“Being a Best Young Rider is definitely a big goal. We’re a really young team and some couldn’t keep up, but we definitely want to take it to the finish,” said Craddock. “[Today was] brutally hard, and the heat definitely played a factor. [I’m] happy with how I rode and how the whole team rode.”

Now in its eighth year, the 2013 Amgen Tour of California is running south to north for the first time, covering nearly 750 miles of California’s most scenic highways, roadways and coastlines over eight days, concluding in Santa Rosa, Calif., May 19. With one of the most difficult courses in race history, 121 elite cyclists (127 riders began the race, though several have been eliminated or abandoned due to time cuts, injury or illness) will compete through 12 Host Cities and 60,000 feet of climbing, a record for the race, including a first-time summit finish at Mt. Diablo in the Bay Area.

A critical partner since the race’s inception, Amgen returns this year as the race title sponsor. “Amgen wants patients and their caregivers, physicians, and the public to better understand the contributions the biotechnology industry makes toward advances in medicine,” said Rolf Hoffmann, senior vice president of U.S. Commercial Operations at Amgen. “That’s why Amgen is proud to sponsor the Amgen Tour of California and to continue the Breakaway from Cancer initiative as a vehicle to raise awareness of the important resources available to people affected by cancer – from prevention through survivorship.”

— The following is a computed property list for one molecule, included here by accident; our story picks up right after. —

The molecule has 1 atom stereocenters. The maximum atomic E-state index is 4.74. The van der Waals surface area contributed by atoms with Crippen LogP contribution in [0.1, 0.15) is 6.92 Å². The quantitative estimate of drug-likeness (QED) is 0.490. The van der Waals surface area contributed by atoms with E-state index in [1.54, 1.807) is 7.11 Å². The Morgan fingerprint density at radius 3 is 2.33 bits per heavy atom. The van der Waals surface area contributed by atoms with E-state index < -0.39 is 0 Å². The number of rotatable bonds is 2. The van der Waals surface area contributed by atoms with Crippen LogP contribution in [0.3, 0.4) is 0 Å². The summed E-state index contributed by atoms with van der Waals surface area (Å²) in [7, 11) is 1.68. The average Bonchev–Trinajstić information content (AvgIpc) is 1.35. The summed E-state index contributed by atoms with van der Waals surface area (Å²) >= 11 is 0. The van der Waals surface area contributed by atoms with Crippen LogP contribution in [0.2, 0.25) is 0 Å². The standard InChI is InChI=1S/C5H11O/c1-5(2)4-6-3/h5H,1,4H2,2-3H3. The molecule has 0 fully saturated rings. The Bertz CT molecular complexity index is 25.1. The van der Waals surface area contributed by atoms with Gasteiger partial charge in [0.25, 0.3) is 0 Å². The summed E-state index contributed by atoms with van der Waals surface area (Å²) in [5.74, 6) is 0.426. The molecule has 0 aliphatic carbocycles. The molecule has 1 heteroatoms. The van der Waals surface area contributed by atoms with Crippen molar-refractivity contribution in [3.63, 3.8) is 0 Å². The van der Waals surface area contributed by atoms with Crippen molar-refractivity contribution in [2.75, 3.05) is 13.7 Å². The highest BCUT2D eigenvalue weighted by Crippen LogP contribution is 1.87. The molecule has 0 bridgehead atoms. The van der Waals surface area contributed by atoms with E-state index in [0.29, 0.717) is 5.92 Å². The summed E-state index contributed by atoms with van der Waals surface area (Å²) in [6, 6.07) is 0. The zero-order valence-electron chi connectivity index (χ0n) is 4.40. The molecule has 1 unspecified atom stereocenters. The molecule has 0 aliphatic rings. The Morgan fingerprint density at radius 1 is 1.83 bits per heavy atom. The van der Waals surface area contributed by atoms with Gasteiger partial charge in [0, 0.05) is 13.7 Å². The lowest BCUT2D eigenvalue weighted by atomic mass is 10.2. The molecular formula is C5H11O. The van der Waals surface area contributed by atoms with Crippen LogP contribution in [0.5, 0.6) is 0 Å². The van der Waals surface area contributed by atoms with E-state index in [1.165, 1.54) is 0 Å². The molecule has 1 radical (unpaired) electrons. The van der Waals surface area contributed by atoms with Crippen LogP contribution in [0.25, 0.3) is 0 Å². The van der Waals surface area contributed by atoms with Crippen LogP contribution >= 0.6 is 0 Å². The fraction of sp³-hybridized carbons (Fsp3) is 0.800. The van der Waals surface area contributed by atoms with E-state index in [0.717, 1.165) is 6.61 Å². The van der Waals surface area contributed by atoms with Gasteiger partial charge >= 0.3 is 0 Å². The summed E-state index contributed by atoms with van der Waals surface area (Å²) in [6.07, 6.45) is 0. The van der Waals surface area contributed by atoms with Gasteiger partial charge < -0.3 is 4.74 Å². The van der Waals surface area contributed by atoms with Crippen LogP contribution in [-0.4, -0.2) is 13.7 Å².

Amgen created the national Breakaway from Cancer initiative in 2005 as a complementary component to its sponsorship of the inaugural Amgen Tour of California. Through Breakaway from Cancer, Amgen and its four nonprofit partners are dedicated to empowering patients with education, resources, and hope. For access to resources or to learn more, visit

Today’s Breakaway from Cancer activities featured cancer survivor Karen Cannella who fired the official start gun to begin the stage, and Martinez, Calif. resident Matt Orendorff who won AEG’s design contest for the 2013 Amgen Breakaway from Cancer Most Courageous Rider Jersey, had the honor of awarding it to Sylvain Chavanel of the Omega Pharma – Quick-Step Cycling Team.

Photos ©  Christy Nicholson /

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Tuesday, May 14 – Palmdale to Santa Clarita (110.3 mi/177.5 km)

Start Time: 11:20 a.m. PT

Estimated Finish Time: 3:48 p.m. PT

The peloton will regroup for tomorrow’s somewhat flatter ride, which includes four fourth category climbs. While these two cities are familiar hosts, the route covers roads that the race has never traveled. The stage will feature racing through the hills north of Santa Clarita along San Francisquito Canyon and the 22-mile climb up Lake Hughes Road. Much of this course will trace the route used by the famous 508-mile Furnace Creek race that is run each summer. The race may break apart on the rolling course but a gradual 18-mile descent down Spunky Canyon and Bouquet Road to the finish will give the peloton a chance to regroup. Don’t be surprised to see a large field sprint during this stage.